Cubs Career
His pro career got off to a good start making his pro debut July 1 for Mesa and before the summer was over he had made stops in Boise and Peoria. He batted .318 with eight homers and 36 RBI in 53 games and was named the third best prospect in the Northwest League. His rise through the minors continued in 2010 as he split the season between Daytona (67 games) and Tennessee (61 games). He was named to the Florida State League All-Star team and twice earned player of the week award honors. His slash line of .316/.420/.517 earned him a trip to the Futures All-Star game for Team USA. Jackson finished his second pro season hitting .297/.395/.493 and showed some power with 12 homers to go along with 30 stolen bases. Jackson quickly became regarded as one of the Cubs' top prospects and didn't disappoint in 2011 with solid seasons at Tennessee and Iowa. He upped his homer total to 20 between the two leagues, earned Southern League all-star honors, and hit .297/.338/.551 with 10 homers in his 48 games in AAA.

Some hoped Jackson would start 2012 in center field for the Cubs but David DeJesus was signed as a free agent and Jackson started the year back in Iowa. He couldn't repeat the numbers or the success of 2011. Jackson's strikeout numbers, which had been high throughout his career, escalated even more (33.8%), his walk totals dropped (career low 10.1%) and his batting average suffered. Despite the struggles at AAA, Jackson was promoted to Chicago and made his MLB debut at Dodger Stadium, going 2-4 with a walk and a run scored on Aug. 5. He hit four homers in 44 games but hit .175 with 59 strikeouts in 120 at-bats.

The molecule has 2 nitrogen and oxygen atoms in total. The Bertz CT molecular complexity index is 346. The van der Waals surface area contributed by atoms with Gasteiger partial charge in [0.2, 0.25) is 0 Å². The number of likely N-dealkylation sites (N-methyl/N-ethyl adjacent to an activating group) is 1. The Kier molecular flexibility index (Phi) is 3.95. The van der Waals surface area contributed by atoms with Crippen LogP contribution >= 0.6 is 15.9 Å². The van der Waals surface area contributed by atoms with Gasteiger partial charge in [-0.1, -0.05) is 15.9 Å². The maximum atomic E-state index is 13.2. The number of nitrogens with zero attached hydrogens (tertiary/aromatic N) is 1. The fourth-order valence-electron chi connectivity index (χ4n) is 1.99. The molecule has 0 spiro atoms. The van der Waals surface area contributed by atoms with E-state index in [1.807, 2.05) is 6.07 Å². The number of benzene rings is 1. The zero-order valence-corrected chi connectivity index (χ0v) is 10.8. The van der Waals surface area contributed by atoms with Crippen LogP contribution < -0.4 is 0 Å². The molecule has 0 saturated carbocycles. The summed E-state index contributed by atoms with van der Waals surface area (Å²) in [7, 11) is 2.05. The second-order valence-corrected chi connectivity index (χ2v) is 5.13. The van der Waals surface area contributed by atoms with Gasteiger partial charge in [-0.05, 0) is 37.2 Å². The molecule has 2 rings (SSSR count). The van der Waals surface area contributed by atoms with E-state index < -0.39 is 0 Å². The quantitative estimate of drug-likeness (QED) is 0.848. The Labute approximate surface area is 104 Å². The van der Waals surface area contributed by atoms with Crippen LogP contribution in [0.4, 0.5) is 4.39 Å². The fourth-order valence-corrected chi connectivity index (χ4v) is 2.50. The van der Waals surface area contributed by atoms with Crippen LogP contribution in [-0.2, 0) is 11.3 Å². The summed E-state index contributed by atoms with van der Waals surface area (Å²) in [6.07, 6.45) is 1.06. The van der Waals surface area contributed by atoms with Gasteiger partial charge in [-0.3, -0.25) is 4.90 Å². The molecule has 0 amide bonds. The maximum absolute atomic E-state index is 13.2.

2013 Season
As bad as 2012 was, 2013 was even worse. Jackson's batting stance, placement of his hands and a new swing were all hot topics during the off-season as everyone had advice to get the left-hander back on track. He started the season at AAA Iowa but never got on track hitting .223/.300/.367 in 61 games and spent two stints on the DL with turf toe and a strained right calf. Jackson's swing-and-miss woes continued, fanning 77 times in 215 at-bats. After four games of rehab in Mesa, Jackson spent the rest to the season at AA Tennessee. He played all three outfield positions, and was 19-95 (.200) in 30 games.

2014 Outlook
It may be a tough task for Jackson to hold onto his 40-man roster spot if his struggles at the plate continue. He should start the season back in Iowa, and if he wants to ever make it back to the majors, he needs to correct the strikeout problem and put more balls in play. His other tools are above average but not enough to overcome the shortcomings at the plate. It may be a little early to write Jackson out of the Cubs plans but 2014 will go along way in shaping that future.